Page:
Archive for the ‘Oxford University’ Category

Artificial intelligence poses an “extinction risk” to human civilisation, an Oxford University professor has said.

Almost everything about the development of genuine AI is uncertain, Stuart Armstrong at the Future of Humanity Institute said in an interview with The Next Web.

That includes when we might develop it, how such a thing could come about and what it means for human society.

But without more research and careful study, it’s possible that we could be opening a Pandora’s box. Which is exactly the sort of thing that the Future of Humanity Institute, a multidisciplinary research hub tasked with asking the “big questions” about the future, is concerned with.

“One of the things that makes AI risk scary is that it’s one of the few that is genuinely an extinction risk if it were to go bad. With a lot of other risks, it’s actually surprisingly hard to get to an extinction risk,” Armstrong told The Next Web.

“If AI went bad, and 95% of humans were killed then the remaining 5% would be extinguished soon after. So despite its uncertainty, it has certain features of very bad risks.”

The thing for humanity to fear is not quite the robots of Terminator (“basically just armoured bears”) but a more incorporeal intelligence capable of dominating humanity from within.

The threat of such a powerful computer brain would include near-term (and near total) unemployment, as replacements for virtually all human workers are quickly developed and replicated, but extends beyond that to genuine threats of widespread anti-human violence.

“Take an anti-virus program that’s dedicated to filtering out viruses from incoming emails and wants to achieve the highest success, and is cunning and you make that super-intelligent,” Armstong said.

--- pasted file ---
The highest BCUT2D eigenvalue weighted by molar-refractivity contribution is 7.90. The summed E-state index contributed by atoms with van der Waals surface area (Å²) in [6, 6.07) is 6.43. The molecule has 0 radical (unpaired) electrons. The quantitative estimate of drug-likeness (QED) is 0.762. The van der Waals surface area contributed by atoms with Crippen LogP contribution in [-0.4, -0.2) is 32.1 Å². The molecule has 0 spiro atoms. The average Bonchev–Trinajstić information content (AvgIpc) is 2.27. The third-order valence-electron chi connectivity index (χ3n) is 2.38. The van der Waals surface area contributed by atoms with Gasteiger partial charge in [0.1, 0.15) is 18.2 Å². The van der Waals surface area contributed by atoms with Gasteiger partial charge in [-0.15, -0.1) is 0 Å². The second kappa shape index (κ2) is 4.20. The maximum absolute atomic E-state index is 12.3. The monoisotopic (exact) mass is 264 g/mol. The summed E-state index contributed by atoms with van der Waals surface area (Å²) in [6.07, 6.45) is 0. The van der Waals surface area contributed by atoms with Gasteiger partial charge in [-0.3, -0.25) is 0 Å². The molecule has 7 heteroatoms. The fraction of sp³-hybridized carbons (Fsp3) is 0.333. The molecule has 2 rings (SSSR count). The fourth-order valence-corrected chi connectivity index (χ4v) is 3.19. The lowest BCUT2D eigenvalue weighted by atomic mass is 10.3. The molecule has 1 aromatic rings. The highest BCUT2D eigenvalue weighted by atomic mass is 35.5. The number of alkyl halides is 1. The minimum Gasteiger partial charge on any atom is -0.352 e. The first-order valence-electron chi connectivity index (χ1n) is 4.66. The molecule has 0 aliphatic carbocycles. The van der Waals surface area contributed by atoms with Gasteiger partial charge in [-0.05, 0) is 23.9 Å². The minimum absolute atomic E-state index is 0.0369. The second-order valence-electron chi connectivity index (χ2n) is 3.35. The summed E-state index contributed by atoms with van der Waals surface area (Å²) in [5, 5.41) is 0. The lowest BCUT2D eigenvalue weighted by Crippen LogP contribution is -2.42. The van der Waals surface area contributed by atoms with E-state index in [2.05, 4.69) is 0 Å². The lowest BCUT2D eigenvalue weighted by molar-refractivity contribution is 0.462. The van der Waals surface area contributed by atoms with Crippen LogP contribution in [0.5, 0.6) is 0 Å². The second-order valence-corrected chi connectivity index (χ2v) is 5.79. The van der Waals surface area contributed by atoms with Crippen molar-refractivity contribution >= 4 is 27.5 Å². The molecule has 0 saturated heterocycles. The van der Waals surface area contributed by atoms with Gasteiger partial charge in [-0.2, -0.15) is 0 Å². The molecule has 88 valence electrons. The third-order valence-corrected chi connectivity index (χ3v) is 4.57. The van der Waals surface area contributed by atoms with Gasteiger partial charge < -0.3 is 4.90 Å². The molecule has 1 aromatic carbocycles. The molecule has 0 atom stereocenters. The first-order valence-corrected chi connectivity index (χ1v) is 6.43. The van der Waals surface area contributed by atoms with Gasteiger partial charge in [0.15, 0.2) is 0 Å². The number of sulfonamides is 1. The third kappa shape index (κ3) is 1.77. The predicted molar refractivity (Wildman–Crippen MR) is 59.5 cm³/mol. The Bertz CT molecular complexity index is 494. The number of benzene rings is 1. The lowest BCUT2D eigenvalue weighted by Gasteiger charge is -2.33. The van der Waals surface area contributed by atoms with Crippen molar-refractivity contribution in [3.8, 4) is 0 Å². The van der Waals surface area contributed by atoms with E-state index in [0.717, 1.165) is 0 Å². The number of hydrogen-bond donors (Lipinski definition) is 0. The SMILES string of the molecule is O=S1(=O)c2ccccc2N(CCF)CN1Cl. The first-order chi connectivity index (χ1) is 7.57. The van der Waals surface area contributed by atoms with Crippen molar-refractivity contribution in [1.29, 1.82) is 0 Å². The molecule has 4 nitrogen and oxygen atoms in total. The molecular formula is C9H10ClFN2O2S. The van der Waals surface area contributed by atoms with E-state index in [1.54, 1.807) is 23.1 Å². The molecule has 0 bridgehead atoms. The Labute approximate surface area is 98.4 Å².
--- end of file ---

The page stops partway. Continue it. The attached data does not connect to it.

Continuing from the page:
“Well it will realise that, say, killing everybody is a solution to its problems, because if it kills everyone and shuts down every computer, no more emails will be sent and and as a side effect no viruses will be sent.”

The caveat to all this is that creating AI is difficult, and we’re nowhere near it. The caveat to that is that it could happen far more quickly than anyone would expect, if just one developer came up with a “neat algorithm” that no one else had thought to construct.

Armstrong’s conclusion is simple: let’s think about this now, particularly in relation to employment, and try to adjust society ourselves before the AI adjusts it for us.

http://www.huffingtonpost.co.uk/2014/03/12/extinction-artificial-intelligence-oxford-stuart-armstrong_n_4947082.html

MATH

In a lab in Oxford University’s experimental psychology department, researcher Roi Cohen Kadosh is testing an intriguing treatment: He is sending low-dose electric current through the brains of adults and children as young as 8 to make them better at math.

A relatively new brain-stimulation technique called transcranial electrical stimulation may help people learn and improve their understanding of math concepts.